Bass Coast,
23
May
2016
|
04:15
Australia/Melbourne

Path network mapped out

Bass Coast Shire Council has mapped out its aspirations for a pathway network across the Shire in its recently adopted Aspirational Network Pathways Plan 2016.

In response to an intiative included in the 2015/16 Budget, an aspirational set of maps have been produced showing a network of paths which provide strategic connections to and within Bass Coast Shire settlements.

The Plan has been developed to understand and prioritise the community’s need for new paths, trails and cycle ways.

Bass Coast Mayor, Cr Jordan Crugnale, said the pathway network within Bass Coast Shire is an important asset, and one that is well utilised asset by our community and local visitors to the area.

“Cycling and walking is healthy, low impact, fun and for all ages and a healthy community that is physically connected with greenways, trails and paths is connected on so many other levels. It is free and easily manageable in one’s daily routine and the social and recreational benefits are obvious. The economic impact is equally important, with cycling tracks becoming increasingly popular for tourists all year round,” Cr Crugnale said.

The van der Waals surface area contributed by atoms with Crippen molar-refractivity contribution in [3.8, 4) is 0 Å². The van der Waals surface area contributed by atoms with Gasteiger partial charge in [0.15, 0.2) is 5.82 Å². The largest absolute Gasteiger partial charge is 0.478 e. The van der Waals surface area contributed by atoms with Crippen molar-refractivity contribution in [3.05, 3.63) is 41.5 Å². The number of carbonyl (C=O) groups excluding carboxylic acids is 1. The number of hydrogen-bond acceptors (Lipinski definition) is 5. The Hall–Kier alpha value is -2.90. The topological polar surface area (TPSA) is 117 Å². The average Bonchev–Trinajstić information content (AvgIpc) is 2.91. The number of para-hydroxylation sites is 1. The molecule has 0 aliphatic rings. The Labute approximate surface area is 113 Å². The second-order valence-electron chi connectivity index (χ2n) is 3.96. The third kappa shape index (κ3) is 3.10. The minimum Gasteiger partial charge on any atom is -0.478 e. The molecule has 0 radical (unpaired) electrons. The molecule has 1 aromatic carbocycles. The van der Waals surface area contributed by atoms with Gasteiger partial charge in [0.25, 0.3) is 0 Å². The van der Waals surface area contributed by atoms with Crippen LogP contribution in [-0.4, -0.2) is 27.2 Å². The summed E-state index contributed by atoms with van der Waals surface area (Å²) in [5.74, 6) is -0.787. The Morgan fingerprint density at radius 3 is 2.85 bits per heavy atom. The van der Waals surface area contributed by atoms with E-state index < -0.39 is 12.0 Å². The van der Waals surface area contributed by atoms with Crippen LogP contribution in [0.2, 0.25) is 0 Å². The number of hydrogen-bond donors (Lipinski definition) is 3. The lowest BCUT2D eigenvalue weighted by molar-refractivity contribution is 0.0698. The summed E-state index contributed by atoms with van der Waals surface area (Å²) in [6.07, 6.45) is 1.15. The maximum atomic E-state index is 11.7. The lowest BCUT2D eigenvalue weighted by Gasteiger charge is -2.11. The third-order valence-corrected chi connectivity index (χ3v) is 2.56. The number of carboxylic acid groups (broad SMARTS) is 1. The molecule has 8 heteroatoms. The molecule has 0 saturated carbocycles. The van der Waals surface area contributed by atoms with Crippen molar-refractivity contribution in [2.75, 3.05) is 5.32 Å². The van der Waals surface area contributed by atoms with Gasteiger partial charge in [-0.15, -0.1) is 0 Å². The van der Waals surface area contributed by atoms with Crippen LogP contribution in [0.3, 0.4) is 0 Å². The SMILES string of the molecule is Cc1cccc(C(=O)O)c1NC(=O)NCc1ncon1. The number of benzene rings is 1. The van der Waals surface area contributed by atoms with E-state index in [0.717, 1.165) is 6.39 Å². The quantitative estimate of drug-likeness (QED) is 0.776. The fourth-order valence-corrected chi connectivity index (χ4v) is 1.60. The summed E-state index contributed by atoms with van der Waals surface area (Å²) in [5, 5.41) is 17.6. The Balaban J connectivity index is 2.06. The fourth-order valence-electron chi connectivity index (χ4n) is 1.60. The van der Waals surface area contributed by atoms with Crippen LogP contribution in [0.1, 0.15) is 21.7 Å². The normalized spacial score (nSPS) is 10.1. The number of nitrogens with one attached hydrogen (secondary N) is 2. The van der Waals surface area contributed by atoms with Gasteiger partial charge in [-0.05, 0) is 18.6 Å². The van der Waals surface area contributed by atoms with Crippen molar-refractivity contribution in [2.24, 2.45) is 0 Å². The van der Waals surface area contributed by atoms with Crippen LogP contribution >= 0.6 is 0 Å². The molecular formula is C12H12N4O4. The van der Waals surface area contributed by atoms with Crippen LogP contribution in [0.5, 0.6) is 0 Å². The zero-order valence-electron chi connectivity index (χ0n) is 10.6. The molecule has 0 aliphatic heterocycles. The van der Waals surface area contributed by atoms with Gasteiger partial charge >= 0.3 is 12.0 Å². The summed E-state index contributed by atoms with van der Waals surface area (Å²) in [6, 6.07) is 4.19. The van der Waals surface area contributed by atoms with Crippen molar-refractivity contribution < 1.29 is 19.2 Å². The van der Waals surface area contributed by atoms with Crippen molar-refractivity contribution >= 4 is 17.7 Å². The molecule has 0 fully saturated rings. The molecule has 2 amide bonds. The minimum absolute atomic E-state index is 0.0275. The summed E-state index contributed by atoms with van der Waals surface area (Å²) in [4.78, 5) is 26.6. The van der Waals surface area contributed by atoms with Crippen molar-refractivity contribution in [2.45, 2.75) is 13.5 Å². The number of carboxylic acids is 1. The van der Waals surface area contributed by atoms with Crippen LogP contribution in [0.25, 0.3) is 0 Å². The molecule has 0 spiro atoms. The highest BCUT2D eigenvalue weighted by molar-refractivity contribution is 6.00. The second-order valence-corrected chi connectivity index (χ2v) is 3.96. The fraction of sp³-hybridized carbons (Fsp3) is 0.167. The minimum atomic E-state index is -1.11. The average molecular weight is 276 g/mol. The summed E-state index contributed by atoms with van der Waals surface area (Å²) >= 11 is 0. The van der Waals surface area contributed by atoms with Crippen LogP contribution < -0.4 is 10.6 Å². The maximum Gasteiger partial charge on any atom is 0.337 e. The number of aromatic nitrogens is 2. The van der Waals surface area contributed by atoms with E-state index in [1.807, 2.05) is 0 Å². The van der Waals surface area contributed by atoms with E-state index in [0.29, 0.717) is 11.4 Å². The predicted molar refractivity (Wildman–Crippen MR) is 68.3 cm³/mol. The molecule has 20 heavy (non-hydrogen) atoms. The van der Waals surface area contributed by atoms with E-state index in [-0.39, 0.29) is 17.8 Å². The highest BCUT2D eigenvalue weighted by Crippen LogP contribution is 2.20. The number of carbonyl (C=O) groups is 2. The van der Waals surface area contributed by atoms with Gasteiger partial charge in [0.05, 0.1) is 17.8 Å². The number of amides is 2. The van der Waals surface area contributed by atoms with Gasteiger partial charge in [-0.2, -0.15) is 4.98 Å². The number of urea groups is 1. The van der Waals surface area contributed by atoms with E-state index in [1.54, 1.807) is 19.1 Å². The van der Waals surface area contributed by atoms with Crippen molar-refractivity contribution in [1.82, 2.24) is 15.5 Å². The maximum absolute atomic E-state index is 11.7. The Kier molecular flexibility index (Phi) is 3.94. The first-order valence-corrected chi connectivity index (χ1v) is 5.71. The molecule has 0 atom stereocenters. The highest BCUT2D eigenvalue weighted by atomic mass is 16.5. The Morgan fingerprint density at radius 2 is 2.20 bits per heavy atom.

“The draft 2015/16 Budget, currently out on exhibition, has an allocation to plan out the networks capital works program by priority. This is how aspirational becomes a reality and this is a continuous long term project – not opt in and opt out when it suits.

“Council values paths; they are a vital community asset and we will continue to invest in filling in the gaps, connecting places and towns, and making it easier to get to school, work and popular destinations within and beyond our towns.

The current pathway network is not fully complete and there are still gaps in the network that now need to be further prioritised and planned for. This 2015/2016 initiative from Council is an important step in that process.

The aspirational maps that have been completed to date have been developed through a review of existing and proposed pathways, with gaps in the network then identified through a series of workshops with Councillors.

The process has identified 52 possible extensions or additions to the pathways network, subject to funding.

This project has also provided an opportunity to collate all of Council’s pathway data in the one set of maps; a very valuable reference tool and will continue to be refined, improved and used for many years to come.